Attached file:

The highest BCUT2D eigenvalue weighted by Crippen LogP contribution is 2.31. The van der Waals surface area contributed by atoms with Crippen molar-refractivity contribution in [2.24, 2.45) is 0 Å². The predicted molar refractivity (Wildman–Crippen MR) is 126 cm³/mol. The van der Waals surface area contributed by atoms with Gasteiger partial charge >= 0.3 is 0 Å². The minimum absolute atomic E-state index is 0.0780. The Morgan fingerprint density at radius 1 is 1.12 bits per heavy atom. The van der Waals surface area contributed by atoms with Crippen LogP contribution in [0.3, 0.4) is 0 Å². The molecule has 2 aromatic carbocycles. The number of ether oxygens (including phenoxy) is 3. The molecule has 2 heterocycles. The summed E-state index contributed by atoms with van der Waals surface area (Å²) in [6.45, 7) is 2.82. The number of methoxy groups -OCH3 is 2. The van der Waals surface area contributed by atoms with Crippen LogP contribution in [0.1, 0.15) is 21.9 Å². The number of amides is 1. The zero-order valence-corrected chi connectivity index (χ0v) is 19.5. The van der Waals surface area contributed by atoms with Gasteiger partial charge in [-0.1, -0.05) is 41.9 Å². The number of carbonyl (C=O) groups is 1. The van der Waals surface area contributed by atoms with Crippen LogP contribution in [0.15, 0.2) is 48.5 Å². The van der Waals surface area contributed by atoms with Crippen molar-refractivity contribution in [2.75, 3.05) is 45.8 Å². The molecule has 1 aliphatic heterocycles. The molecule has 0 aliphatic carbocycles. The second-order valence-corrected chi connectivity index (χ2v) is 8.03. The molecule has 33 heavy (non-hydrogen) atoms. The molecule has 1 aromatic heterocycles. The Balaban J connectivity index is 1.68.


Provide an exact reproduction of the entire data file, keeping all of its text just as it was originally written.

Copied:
The highest BCUT2D eigenvalue weighted by Crippen LogP contribution is 2.31. The van der Waals surface area contributed by atoms with Crippen molar-refractivity contribution in [2.24, 2.45) is 0 Å². The predicted molar refractivity (Wildman–Crippen MR) is 126 cm³/mol. The van der Waals surface area contributed by atoms with Gasteiger partial charge >= 0.3 is 0 Å². The minimum absolute atomic E-state index is 0.0780. The Morgan fingerprint density at radius 1 is 1.12 bits per heavy atom. The van der Waals surface area contributed by atoms with Crippen LogP contribution in [0.3, 0.4) is 0 Å². The molecule has 2 aromatic carbocycles. The number of ether oxygens (including phenoxy) is 3. The molecule has 2 heterocycles. The summed E-state index contributed by atoms with van der Waals surface area (Å²) in [6.45, 7) is 2.82. The number of methoxy groups -OCH3 is 2. The van der Waals surface area contributed by atoms with Crippen LogP contribution in [0.1, 0.15) is 21.9 Å². The number of amides is 1. The zero-order valence-corrected chi connectivity index (χ0v) is 19.5. The van der Waals surface area contributed by atoms with Gasteiger partial charge in [-0.1, -0.05) is 41.9 Å². The number of carbonyl (C=O) groups is 1. The van der Waals surface area contributed by atoms with Crippen LogP contribution in [0.15, 0.2) is 48.5 Å². The van der Waals surface area contributed by atoms with Crippen molar-refractivity contribution in [2.75, 3.05) is 45.8 Å². The molecule has 1 aliphatic heterocycles. The molecule has 0 aliphatic carbocycles. The second-order valence-corrected chi connectivity index (χ2v) is 8.03. The molecule has 33 heavy (non-hydrogen) atoms. The molecule has 1 aromatic heterocycles. The Balaban J connectivity index is 1.68.